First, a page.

Home / Technology / News /  Google introduces Timelapse feature in Google Earth

Google CEO Sundar Pichai announced that a 'Timelapse' feature has been introduced in Google Earth, the biggest update since 2017, which will make anyone watch time unfold and witness nearly four decades of planetary change.

“Our planet has seen rapid environmental change in the past half-century -- more than any other point in human history. The new Timelapse feature in Google Earth compiles 24 million satellite photos from the past 37 years into an interactive 4D experience," Pichai said in a tweet.

To explore Timelapse in Google Earth, go to g.co/Timelapse — you can use the handy search bar to choose any place on the planet where you want to see time in motion, the blogpost said. ''We’ve also uploaded more than 800 Timelapse videos in both 2D and 3D for public use at g.co/TimelapseVideos. You can select any video you want as a ready-to-use MP4 video or sit back and watch the videos on YouTube.''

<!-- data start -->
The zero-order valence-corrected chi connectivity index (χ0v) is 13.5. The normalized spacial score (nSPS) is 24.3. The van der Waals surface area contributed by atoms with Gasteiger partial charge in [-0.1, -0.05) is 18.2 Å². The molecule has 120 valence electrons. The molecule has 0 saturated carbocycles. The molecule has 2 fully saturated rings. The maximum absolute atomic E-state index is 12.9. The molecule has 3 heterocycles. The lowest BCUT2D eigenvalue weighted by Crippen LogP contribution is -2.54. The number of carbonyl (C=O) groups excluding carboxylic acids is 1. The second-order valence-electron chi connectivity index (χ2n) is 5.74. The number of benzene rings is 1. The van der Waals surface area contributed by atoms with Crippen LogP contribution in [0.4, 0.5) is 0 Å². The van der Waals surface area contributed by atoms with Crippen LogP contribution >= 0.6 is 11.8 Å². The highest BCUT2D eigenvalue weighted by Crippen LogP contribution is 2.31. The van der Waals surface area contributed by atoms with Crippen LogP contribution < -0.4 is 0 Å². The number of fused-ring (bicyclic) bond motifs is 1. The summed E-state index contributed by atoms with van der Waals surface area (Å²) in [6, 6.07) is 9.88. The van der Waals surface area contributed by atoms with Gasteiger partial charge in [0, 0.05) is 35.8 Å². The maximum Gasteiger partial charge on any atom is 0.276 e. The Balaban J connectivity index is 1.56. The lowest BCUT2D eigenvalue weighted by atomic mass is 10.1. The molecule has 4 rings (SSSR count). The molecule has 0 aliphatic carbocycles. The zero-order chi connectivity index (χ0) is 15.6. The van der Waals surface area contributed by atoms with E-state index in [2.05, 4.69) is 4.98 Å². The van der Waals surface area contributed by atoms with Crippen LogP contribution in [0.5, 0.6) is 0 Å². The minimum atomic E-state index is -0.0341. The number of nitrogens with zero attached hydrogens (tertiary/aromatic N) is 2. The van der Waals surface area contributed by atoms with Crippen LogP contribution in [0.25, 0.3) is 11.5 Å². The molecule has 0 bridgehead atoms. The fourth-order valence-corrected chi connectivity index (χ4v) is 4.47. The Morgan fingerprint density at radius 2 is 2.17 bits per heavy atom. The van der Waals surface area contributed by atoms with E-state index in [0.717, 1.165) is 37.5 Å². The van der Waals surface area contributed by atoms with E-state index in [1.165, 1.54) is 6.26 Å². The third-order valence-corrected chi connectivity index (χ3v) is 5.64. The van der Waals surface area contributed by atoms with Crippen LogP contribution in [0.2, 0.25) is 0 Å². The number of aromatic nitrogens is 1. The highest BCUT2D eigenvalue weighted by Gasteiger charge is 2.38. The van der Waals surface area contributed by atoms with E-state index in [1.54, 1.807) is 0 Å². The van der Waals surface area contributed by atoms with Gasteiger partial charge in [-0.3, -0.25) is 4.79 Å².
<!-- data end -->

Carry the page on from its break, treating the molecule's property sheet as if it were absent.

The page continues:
“For the first time, we'll put a vivid depiction of our rapidly changing planet into the hands of everyone, everywhere," Rebecca Moore director of Google Earth, Earth Engine, and outreach told reporters during a news conference.

Now in the biggest update to Google Earth, since 2017, people will be able to see our planet in an entirely new dimension, she said.

“Timelapse in Google Earth is really a big leap forward. Because now our one static snapshot of the planet has become dynamic providing ongoing visual evidence of Earth's changes from the climate and human behaviour occurring across space and time over four decades," Moore said.

“For the past 15 years, billions of people have turned to Google Earth to explore our planet from endless vantage points. We like to say if Google maps is about finding your way, Google Earth has been about getting lost and we've focused on creating the most realistic digital representation of the planet that's ever been put into the hands of the public with features that entertain people and enlighten people," she said.

“As far as we know timelapse and Google Earth is the biggest video on the planet of our planet ever created," she said.

(With inputs from PTI)

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